[PD] Pd performance at TED

Andy Farnell padawan12 at obiwannabe.co.uk
Tue Jun 21 17:19:00 CEST 2011

LOL KLF. period. enuff said!.

I don't think you're in danger of going OT, the authenticity
thing is right at the heart of this worm feast isn't it?
If Onyx Ashanti's showed up to make a good defence of performance
authenticity, there's actually a danger of constructive debate :)

We laugh at TOTP, but by the late 90's I toured with bands
(definitely to remain nameless) where half the gear on
stage was for show. They were paying roadies to lug five
or six cases of gear around for the flashing lights and the 
brand logos. (To proudly display my shining hypocrisy; we used to have
a cool looking twin beam oscilloscope at a studio. It hardly
ever got used, except when I made sure it was switched on and in
shot for photos.)

With beamer backdrops the laptop only performances and our
live-coding of the last few years have created an extremely
dull audience experience and I'm seeing recent gestural interfaces as 
something of a backlash against that. 

Even in the infancy of RjDj Amaury made a pretty show that got 
everyone talking, the point being it could have been done with much 
less gesture, but look at the style and theatre he adds to firing 
off a few samples.


What we all saw in that patch and performance (as well 
as the moment where they became inseperable) was the 
efficiency an immediacy of expression.

As Ingo said in a PM to me (sorry my bad on the cc Ingo),
he doesn't see why "artists would ever _have_ to explain their 
technology in order to be not labelled as a 'cheater' ", in response 
to me saying it's mainly the other technologists who feel something 
fishy when they see something that's only there as a visual prop.
My point would be by way of agreement, they should never _need_ to.

@Ingo, I definitely didn't want to invoke the idea of "cheating". 
It wouldn't make sense, as someone already said, a flute is "technology",
and to take that standard of authenticity you would have to whistle.
We are going to have to take showmanship for granted here.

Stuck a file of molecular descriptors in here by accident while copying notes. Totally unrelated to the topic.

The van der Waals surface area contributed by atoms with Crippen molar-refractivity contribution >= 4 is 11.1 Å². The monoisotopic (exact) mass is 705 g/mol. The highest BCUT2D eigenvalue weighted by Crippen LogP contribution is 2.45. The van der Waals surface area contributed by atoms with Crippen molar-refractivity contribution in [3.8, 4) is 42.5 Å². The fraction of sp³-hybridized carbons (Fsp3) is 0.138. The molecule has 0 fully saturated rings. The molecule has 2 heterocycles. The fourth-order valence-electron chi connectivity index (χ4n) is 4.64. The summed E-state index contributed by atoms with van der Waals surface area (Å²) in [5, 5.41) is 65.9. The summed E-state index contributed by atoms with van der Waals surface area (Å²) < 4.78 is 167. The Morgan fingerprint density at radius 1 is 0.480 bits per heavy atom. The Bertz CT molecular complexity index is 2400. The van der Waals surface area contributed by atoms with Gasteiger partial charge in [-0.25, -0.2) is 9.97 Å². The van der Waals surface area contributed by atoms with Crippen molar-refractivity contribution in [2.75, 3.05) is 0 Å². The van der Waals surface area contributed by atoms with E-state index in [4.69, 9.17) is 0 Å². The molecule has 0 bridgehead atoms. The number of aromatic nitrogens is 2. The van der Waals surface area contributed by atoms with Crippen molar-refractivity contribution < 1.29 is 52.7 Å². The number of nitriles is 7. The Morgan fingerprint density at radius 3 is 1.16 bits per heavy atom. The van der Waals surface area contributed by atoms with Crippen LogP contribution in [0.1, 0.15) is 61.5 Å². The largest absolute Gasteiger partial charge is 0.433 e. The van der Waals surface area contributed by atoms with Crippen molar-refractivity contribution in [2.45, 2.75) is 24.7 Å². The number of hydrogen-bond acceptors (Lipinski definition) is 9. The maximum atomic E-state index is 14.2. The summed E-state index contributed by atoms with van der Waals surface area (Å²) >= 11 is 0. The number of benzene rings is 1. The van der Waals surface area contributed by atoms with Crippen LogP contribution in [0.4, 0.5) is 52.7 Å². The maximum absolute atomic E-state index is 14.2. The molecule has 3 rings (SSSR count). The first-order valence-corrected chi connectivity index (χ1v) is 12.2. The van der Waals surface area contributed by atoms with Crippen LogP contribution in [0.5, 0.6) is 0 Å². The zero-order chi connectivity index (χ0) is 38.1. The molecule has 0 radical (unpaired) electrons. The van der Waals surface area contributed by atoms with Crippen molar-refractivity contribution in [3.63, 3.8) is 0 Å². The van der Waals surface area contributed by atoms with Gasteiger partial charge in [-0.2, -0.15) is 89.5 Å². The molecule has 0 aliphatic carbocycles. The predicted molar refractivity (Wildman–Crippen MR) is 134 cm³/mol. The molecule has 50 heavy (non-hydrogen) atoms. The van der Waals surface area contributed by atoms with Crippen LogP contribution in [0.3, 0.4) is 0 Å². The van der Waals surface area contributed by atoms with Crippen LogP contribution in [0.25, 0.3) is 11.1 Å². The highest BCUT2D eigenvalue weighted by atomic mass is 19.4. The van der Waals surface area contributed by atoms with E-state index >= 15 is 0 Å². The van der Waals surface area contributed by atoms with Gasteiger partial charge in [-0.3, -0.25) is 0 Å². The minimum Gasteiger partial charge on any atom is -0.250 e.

The point is one of exposition, and to some extent simplicity is
suggested. What Marco is doing with the muscular acoustic signals is 
almost an opposite IMHO, in its simple boldness (Its still scary
noise though Marco :). You guys (Onyx and Marco) should 
definitely get your brains together on this... theres some middle
ground between the Phantom of the Opera and Locutus of Borg ;)

maybe moving the topic more towards the dance element;
Remember me saying about that Nina Waisman performance I saw?
To date, she is the best example of getting gestural movement 
and synthesis to work. But I guess she started from the POV of
a dancer, not necessarily a musician (?).


On Tue, 21 Jun 2011 14:40:40 +0100
J bz <jbeezez at gmail.com> wrote:

> Well with a danger of this going completely OT...
> My TOTP moments are:
> 1.  New Order always refused to mime and when they did Blue Monday they have
> the distinction of being the only group to perform on TOTP and their song
> going down the chart the next week, and then the week after it went back up
> again.
> 2. The Human League 'don't you want me baby' being the xmas no1 and just as
> Phil Oakey made a super pretentious pose into the camera a sneaky audience
> member hit him full in the mouth and up his nose with loads of
> 'silly-string'.
> 3. For cultural capital the dancer out of Shalimar doing the 1st examples of
> body-popping on British TV.  Everyone was going nuts at school the next day.
> 4.  KLF.
> On 21 June 2011 14:16, Mathieu Bouchard <matju at artengine.ca> wrote:
> > On Tue, 21 Jun 2011, Andy Farnell wrote:
> >
> >  Marco's disappointment is understandable (sorry if I misinterpret this
> >> Marco). When I watched "Top of the pops" as a teenager, like many kids of
> >> that age I was outraged that the performers mimed. Sometimes you could see
> >> their instruments were just props. It is very insulting to someone who has
> >> invested effort and emotion to an activity to see it trivialised to a banal
> >> fashion statement. Like a soldier seeing their regimental badge worn as a
> >> punk accessory.
> >>
> >
> > That's why, conceptually, my favourite two performances are XTC's Making
> > Plans for Nigel, in which they made a point of hitting a gong that doesn't
> > sound like one, and... oh, the other one is actually from the similar show
> > American Bandstand : Public Image Limited's Poptones, in which they get
> > bored of miming halfway through the song, and just go dancing with the
> > audience.
> >
> > (But then, I haven't seen so many clips from TOTP and/or ABS.)
> >
> >
> >  ______________________________**______________________________**
> > ___________
> > | Mathieu Bouchard ---- tél: +1.514.383.3801 ---- Villeray, Montréal, QC
> >
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Andy Farnell <padawan12 at obiwannabe.co.uk>

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